• Those are great, Ash. I love comparative translation. Really have to learn Japanese so I can actually figure out which one I think is most accurate. 🙂

      Yeah, obviously when you get into talking about gendai your perspective on history references in haiku is going to be completely different…but I didn’t really want to get into that on NaHaiWriMo. 🙂 Also, I am still working out what my theory of haiku poetics is and where gendai fits into that and what I think gendai is … just more than I wanted to take on at this point. (But if you have any thoughts on this I’d love to hear them!)

      • Wouldn’t that be awesome if we already had the Japanese language under our belts?

        Oh my, my thoughts on gendai? I’m with you – I’m not sure how much I get it. In fact, I think I’m trailing you, I don’t really know if I understand gendai at all. Perhaps a little, in that, I understand the urge to innovate while incorporating something of past traditions.

        But that might be all. I still think writing lots of gendai verses helps, which you can do so well!

        • Yeah…from a scholarly standpoint I know basically nothing about gendai, but I keep reading them and after a while their general aesthetic seeps into your bones…

          Although I’m not really sure I ever try to write gendai per se. I have haiku that I love and some of them have been classed as gendai and some haven’t. So really, basically, I’m trying to write the haiku that I think I would love even if I wasn’t the one who had written them. What their category is doesn’t concern me so much.

          • Yes, I think the general aesthetic just seeps in doesn’t it?

            I like that way of working, Mel – write and ascribe (if even required for some reason, comp, journal etc) a style to the piece later.

            • Wow, I must be lucky, I don’t think anyone’s ever required me to ascribe a style to anything I’ve written. Seems so weird. If someone asked me that question I think I’d say, “Well, what style do *you* think it is?” Since it’s so important to them. But then I’m a pain in the neck.

              • Hahaha! I think it’s the way I do it sometimes, I write a piece without over-thinking where possible, and then decide that it may or may not fit into the parameters of any given style, then decide what to do with it (submit or hide away etc)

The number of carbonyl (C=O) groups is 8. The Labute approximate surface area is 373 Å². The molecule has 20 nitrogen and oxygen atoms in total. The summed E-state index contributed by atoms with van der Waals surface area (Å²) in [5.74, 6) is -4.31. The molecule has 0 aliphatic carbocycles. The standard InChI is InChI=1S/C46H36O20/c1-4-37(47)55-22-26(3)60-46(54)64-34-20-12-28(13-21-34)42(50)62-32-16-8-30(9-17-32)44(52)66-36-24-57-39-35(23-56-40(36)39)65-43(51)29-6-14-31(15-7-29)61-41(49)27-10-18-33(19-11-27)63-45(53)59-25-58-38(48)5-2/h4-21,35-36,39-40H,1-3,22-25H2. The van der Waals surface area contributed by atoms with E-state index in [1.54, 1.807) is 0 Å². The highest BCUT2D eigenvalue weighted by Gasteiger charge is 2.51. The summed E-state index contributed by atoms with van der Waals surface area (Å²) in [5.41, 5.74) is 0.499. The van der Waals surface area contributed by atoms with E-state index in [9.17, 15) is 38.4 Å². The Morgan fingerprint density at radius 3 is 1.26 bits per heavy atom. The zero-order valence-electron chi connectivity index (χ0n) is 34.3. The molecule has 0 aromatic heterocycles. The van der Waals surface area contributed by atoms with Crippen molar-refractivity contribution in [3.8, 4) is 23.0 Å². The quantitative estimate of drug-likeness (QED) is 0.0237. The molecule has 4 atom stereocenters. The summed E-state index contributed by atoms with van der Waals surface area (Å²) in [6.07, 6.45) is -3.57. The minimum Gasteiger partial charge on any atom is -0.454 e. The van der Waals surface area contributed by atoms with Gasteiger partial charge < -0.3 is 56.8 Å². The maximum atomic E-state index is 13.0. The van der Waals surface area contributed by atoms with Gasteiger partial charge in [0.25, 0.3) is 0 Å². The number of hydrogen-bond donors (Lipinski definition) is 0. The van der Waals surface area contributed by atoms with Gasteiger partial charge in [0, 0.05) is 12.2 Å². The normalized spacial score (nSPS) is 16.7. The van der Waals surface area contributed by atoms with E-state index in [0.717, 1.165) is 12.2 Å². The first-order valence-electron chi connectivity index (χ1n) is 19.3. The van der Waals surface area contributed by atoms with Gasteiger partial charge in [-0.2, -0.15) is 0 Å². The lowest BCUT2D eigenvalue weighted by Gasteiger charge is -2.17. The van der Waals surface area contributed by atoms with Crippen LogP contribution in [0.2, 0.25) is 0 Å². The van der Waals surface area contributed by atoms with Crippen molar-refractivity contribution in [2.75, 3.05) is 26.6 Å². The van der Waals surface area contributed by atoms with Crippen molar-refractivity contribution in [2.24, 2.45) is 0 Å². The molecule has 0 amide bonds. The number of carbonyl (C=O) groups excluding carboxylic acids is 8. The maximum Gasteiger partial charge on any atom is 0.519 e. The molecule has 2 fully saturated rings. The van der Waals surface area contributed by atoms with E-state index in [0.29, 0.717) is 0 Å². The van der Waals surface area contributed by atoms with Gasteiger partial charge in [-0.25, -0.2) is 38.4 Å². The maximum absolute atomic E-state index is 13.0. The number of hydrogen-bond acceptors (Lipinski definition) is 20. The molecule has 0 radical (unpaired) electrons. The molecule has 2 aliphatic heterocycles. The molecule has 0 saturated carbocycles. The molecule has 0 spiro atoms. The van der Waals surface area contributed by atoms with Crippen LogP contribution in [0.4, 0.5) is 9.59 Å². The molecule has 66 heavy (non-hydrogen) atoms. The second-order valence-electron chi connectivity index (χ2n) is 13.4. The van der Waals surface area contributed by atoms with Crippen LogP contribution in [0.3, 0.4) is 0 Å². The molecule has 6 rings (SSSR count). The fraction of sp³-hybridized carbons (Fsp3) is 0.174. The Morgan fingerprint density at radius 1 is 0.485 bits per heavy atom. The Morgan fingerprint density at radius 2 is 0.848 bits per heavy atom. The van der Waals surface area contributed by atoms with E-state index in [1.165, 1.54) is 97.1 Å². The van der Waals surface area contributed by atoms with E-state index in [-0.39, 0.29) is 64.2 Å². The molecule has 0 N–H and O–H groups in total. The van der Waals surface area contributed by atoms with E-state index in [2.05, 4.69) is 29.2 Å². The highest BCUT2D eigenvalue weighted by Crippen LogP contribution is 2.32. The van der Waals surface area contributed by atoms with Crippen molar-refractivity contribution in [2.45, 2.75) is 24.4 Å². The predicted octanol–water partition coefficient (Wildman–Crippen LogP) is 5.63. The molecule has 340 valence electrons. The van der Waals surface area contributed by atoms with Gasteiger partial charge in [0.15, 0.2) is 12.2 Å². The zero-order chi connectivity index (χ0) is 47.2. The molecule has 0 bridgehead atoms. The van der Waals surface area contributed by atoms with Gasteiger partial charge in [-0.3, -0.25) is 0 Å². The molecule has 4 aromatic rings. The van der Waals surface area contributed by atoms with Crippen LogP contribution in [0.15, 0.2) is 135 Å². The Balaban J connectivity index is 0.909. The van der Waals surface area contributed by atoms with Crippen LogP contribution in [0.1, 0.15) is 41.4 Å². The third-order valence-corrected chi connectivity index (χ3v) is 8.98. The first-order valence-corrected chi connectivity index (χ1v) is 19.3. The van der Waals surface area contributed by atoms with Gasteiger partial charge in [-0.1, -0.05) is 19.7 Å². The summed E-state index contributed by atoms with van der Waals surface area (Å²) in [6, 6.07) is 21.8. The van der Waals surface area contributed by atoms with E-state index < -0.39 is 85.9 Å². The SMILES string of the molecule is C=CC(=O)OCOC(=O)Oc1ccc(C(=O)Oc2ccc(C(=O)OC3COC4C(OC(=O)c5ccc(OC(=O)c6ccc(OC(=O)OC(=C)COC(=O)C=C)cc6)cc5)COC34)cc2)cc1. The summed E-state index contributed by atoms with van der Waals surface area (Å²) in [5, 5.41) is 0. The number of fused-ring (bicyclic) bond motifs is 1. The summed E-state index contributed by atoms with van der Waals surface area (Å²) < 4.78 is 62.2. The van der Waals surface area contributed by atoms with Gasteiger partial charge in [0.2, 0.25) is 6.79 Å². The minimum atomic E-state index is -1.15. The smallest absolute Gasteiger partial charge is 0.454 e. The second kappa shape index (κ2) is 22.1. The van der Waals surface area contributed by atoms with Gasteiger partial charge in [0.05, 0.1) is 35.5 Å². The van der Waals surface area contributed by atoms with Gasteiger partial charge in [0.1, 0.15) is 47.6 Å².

• Oh well, I mean of course I try to suit my submissions to what I perceive as the tastes of the editor judged by what kinds of poems have been in the journal in the past, but I still don’t usually really name the style of the poem even to myself when I’m doing this. Also, to me, “gendai” is a really huge category encompassing a wide variety of poetry, some of which seems like just slightly more edgy “regular” haiku and some of which seems like incomprehensible gibberish (and everything in between), so I don’t know how useful a category I even find it. Maybe the Japanese have a more coherent sense of it than I do, I don’t know.

                  • I know what you mean – huge spread of meaning within. What about a word fro English ku that approximates it? I’ve been thinking about one and ‘innovative’ or ‘modern’ doesn’t quite seem enough somehow. Any ideas?

                    • Once again I think you need more than one word…I think people do use “gendai” for ELH more or less because there doesn’t seem to be any English term that really gets at the nuance of meaning. You can do “avant garde” or “experimental” if they’re really wild, or “nontraditional” if you want a more neutral term, I suppose….I don’t know. I tend to prefer just describing what’s going on in them to labeling them, because the labels all mean different things to different people.